There is also connection to Barnes’ old band Cold Chisel, with the first single Johnny’s Gone written and recorded by Don Walker in the early 1990s for his side hustle Catfish.

“Once the word got out that I was doing a rockabilly record, my friends were sending songs from everywhere; Don sent a couple of his own and 50 of his favourites, Paul Field suggested the Chuck Berry song Dear Dad,” Barnes said.

All of the Barnestormers grew up on rockabilly. As a teen, Cheney was practising Buddy Holly and Scotty Moore (Elvis Presley’s guitarist) riffs as his friends jammed on Nirvana and Guns N’ Roses songs.

The niche rock’n’roll genre is enjoying a generational refresh kickstarted by the viral success of The Cramps’ version of Goo Goo Muck after it featured on the hit Netflix series Wednesday.

“I think you would probably find there’s kids in garages all over the whole of America doing (rockabilly),” Barnes said.

Barnes hopes to use his considerable powers of persuasion to get this band on the road.

“We had some (live) things planned, but they fell through because of my surgery. So now we’re recalculating to see what we can do because it is difficult to get everybody in the same place at the same time. The thing is, we all want to do it,” Barnes said.

The 66-year-old rocker will give his hip its first live test in May when he joins the Australian Chamber Orchestra for their concert to celebrate the 50th anniversary of the Sydney Opera House.

Barnes spent three months on physiotherapy and has spent the past month with wife Jane in Thailand swimming to get matchfit for his live return.

“I’m fighting fit, I’ve been swimming for an hour every day. You’ve got to do exactly what the doctors says. Three weeks after I got to Thailand, I wanted to get some heavy weights in and I couldn’t walk for two days, so I went back to what I was supposed to be doing.”

The Barnestormers self-titled debut album is out on May 26.

Chris Cheney on going solo and finding redemption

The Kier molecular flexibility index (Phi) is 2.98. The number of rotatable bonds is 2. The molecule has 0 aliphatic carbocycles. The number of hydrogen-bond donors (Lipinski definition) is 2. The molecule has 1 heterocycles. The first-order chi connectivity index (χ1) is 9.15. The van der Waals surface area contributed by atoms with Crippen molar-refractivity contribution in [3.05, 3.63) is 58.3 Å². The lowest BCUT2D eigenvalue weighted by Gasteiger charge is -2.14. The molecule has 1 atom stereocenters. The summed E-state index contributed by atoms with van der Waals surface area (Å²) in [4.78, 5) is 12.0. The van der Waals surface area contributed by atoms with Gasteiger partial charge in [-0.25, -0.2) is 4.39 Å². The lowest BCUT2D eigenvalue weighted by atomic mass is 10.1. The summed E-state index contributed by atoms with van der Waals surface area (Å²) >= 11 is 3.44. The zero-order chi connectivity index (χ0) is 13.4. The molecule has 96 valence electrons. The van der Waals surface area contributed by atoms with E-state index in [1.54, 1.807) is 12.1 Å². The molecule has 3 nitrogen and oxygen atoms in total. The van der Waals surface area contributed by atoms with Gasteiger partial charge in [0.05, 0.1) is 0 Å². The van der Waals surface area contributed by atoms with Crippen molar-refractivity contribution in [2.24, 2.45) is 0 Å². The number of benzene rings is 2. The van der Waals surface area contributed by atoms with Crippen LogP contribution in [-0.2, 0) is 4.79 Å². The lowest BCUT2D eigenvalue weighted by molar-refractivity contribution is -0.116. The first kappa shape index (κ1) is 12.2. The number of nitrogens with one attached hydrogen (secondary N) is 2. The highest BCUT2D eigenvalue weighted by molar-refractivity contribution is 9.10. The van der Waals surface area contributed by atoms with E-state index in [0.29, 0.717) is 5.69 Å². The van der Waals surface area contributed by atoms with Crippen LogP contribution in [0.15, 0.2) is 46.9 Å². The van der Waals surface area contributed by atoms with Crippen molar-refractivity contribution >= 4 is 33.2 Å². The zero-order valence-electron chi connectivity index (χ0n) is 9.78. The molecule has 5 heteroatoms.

Author: Andrew McMillen

‘The first 25 years of my life, everything I did turned to gold,’ says The Living End frontman. ‘So what do you do when that happens? If you’re me, you sabotage it and you f..k it up.’

On a Thursday afternoon in July 2018, Chris Cheney sat sipping a beer in the lead-up to his soundcheck at the nearby Queensland Performing Arts Centre. As the spiky-haired frontman for Melbourne-born rock trio The Living End, the ostensible purpose of our meeting was to discuss the band’s upcoming eighth album, titled Wunderbar.

The man himself was visiting Brisbane while touring with a larger ensemble in a tribute to the White Album, The Beatles’ 1968 release, in a series of concerts where his performance of While My Guitar Gently Weeps was among the set’s finest moments.

As we sat and drank schooners in South Brisbane amid workers from nearby construction sites clad in high-vis clothing – the sort of workers who have featured prominently in Cheney’s socially inclusive and progressive songwriting – there was a new musical undercurrent running right beneath us, and it was only by accident that an unseen release valve was kicked open.

One of the most curious songs on Wunderbar is titled Death of the American Dream, a typically raucous Living End track drawn from Cheney’s own observations of living in Los Angeles with his family since 2011 – but one which ends on a highly unusual note, with his bandmates silent while the singer and his guitar tease out an evocative solo coda.

The presence of that song’s gorgeous acoustic ending – as well as another Cheney solo track on the same release, titled Amsterdam – was a striking stylistic decision for a band best known for its bombastic rock stompers. Back in 2018, it got Review wondering: any plans to record a solo album under your own name, Chris?

“I’ve done it,” Cheney replied. “I recorded an album in Nashville. There’s six songs that are just my voice and acoustic guitar, and there’s six songs that I recorded with a band over there.

“But TLE has to be No.1 at the moment; we have a great opportunity, because of what happened with getting signed to (record label) BMG worldwide, so I’ve had to put it on the backburner,” he said, frowning. “I’m really happy with it. It’s a little bit frustrating that I haven’t been able to do anything with it. But those other songs? They’re not going anywhere.”